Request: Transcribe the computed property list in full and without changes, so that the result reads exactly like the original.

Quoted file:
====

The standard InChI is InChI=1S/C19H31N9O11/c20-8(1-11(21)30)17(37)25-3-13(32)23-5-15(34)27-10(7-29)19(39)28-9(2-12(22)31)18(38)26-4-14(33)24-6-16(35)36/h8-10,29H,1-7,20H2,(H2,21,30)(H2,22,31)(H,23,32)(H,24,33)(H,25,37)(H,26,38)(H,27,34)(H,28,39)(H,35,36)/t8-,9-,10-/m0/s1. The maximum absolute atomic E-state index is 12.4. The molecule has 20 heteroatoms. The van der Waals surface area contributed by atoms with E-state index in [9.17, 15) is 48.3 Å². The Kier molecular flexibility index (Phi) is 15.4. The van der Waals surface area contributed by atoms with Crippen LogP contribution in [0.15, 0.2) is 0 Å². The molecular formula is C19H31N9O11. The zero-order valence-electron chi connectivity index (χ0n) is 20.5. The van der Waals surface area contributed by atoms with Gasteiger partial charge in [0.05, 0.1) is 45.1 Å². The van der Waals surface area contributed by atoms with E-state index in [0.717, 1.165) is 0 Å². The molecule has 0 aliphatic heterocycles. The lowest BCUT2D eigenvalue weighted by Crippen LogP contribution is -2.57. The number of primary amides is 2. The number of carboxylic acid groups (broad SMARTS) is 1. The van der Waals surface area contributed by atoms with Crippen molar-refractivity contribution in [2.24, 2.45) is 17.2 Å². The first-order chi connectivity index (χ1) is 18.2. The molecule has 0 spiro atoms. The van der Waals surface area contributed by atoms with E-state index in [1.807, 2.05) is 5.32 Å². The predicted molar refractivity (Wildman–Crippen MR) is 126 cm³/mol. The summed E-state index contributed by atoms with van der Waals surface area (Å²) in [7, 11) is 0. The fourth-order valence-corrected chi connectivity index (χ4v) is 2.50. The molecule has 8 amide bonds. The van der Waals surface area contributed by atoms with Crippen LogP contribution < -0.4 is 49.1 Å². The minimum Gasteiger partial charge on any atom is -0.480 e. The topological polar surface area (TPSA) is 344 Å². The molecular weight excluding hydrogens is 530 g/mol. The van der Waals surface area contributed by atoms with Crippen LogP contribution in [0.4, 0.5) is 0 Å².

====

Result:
The standard InChI is InChI=1S/C19H31N9O11/c20-8(1-11(21)30)17(37)25-3-13(32)23-5-15(34)27-10(7-29)19(39)28-9(2-12(22)31)18(38)26-4-14(33)24-6-16(35)36/h8-10,29H,1-7,20H2,(H2,21,30)(H2,22,31)(H,23,32)(H,24,33)(H,25,37)(H,26,38)(H,27,34)(H,28,39)(H,35,36)/t8-,9-,10-/m0/s1. The maximum absolute atomic E-state index is 12.4. The molecule has 20 heteroatoms. The van der Waals surface area contributed by atoms with E-state index in [9.17, 15) is 48.3 Å². The Kier molecular flexibility index (Phi) is 15.4. The van der Waals surface area contributed by atoms with Crippen LogP contribution in [0.15, 0.2) is 0 Å². The molecular formula is C19H31N9O11. The zero-order valence-electron chi connectivity index (χ0n) is 20.5. The van der Waals surface area contributed by atoms with Gasteiger partial charge in [0.05, 0.1) is 45.1 Å². The van der Waals surface area contributed by atoms with E-state index in [0.717, 1.165) is 0 Å². The molecule has 0 aliphatic heterocycles. The lowest BCUT2D eigenvalue weighted by Crippen LogP contribution is -2.57. The number of primary amides is 2. The number of carboxylic acid groups (broad SMARTS) is 1. The van der Waals surface area contributed by atoms with Crippen molar-refractivity contribution in [2.24, 2.45) is 17.2 Å². The first-order chi connectivity index (χ1) is 18.2. The molecule has 0 spiro atoms. The van der Waals surface area contributed by atoms with E-state index in [1.807, 2.05) is 5.32 Å². The predicted molar refractivity (Wildman–Crippen MR) is 126 cm³/mol. The summed E-state index contributed by atoms with van der Waals surface area (Å²) in [7, 11) is 0. The fourth-order valence-corrected chi connectivity index (χ4v) is 2.50. The molecule has 8 amide bonds. The van der Waals surface area contributed by atoms with Crippen LogP contribution < -0.4 is 49.1 Å². The minimum Gasteiger partial charge on any atom is -0.480 e. The topological polar surface area (TPSA) is 344 Å². The molecular weight excluding hydrogens is 530 g/mol. The van der Waals surface area contributed by atoms with Crippen LogP contribution in [0.4, 0.5) is 0 Å².